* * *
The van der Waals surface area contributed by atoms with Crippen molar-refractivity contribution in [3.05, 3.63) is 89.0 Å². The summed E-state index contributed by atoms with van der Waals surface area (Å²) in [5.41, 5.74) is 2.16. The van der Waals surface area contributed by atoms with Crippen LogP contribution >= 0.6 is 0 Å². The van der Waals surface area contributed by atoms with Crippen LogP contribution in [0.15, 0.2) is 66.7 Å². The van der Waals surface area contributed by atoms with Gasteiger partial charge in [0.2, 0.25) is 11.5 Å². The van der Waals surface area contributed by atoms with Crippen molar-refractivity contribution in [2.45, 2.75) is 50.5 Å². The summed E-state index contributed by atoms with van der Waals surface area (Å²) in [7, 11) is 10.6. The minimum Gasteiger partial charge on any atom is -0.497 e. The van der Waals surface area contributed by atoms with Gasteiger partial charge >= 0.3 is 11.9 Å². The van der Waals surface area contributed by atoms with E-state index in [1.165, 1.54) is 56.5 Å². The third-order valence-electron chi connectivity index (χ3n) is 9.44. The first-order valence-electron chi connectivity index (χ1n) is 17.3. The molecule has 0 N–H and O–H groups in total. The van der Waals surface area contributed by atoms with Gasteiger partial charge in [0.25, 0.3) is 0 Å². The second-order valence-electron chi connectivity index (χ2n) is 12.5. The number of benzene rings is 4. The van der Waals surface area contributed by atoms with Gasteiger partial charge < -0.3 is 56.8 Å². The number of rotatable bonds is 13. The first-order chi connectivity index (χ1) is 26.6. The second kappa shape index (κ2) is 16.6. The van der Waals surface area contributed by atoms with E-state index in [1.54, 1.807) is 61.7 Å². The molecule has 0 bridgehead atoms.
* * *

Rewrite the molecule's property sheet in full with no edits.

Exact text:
The van der Waals surface area contributed by atoms with Crippen molar-refractivity contribution in [3.05, 3.63) is 89.0 Å². The summed E-state index contributed by atoms with van der Waals surface area (Å²) in [5.41, 5.74) is 2.16. The van der Waals surface area contributed by atoms with Crippen LogP contribution >= 0.6 is 0 Å². The van der Waals surface area contributed by atoms with Crippen LogP contribution in [0.15, 0.2) is 66.7 Å². The van der Waals surface area contributed by atoms with Gasteiger partial charge in [0.2, 0.25) is 11.5 Å². The van der Waals surface area contributed by atoms with Crippen molar-refractivity contribution in [2.45, 2.75) is 50.5 Å². The summed E-state index contributed by atoms with van der Waals surface area (Å²) in [7, 11) is 10.6. The minimum Gasteiger partial charge on any atom is -0.497 e. The van der Waals surface area contributed by atoms with Gasteiger partial charge >= 0.3 is 11.9 Å². The van der Waals surface area contributed by atoms with E-state index in [1.165, 1.54) is 56.5 Å². The third-order valence-electron chi connectivity index (χ3n) is 9.44. The first-order valence-electron chi connectivity index (χ1n) is 17.3. The molecule has 0 N–H and O–H groups in total. The van der Waals surface area contributed by atoms with Gasteiger partial charge in [0.25, 0.3) is 0 Å². The second-order valence-electron chi connectivity index (χ2n) is 12.5. The number of benzene rings is 4. The van der Waals surface area contributed by atoms with Gasteiger partial charge < -0.3 is 56.8 Å². The number of rotatable bonds is 13. The first-order chi connectivity index (χ1) is 26.6. The second kappa shape index (κ2) is 16.6. The van der Waals surface area contributed by atoms with E-state index in [1.54, 1.807) is 61.7 Å². The molecule has 0 bridgehead atoms.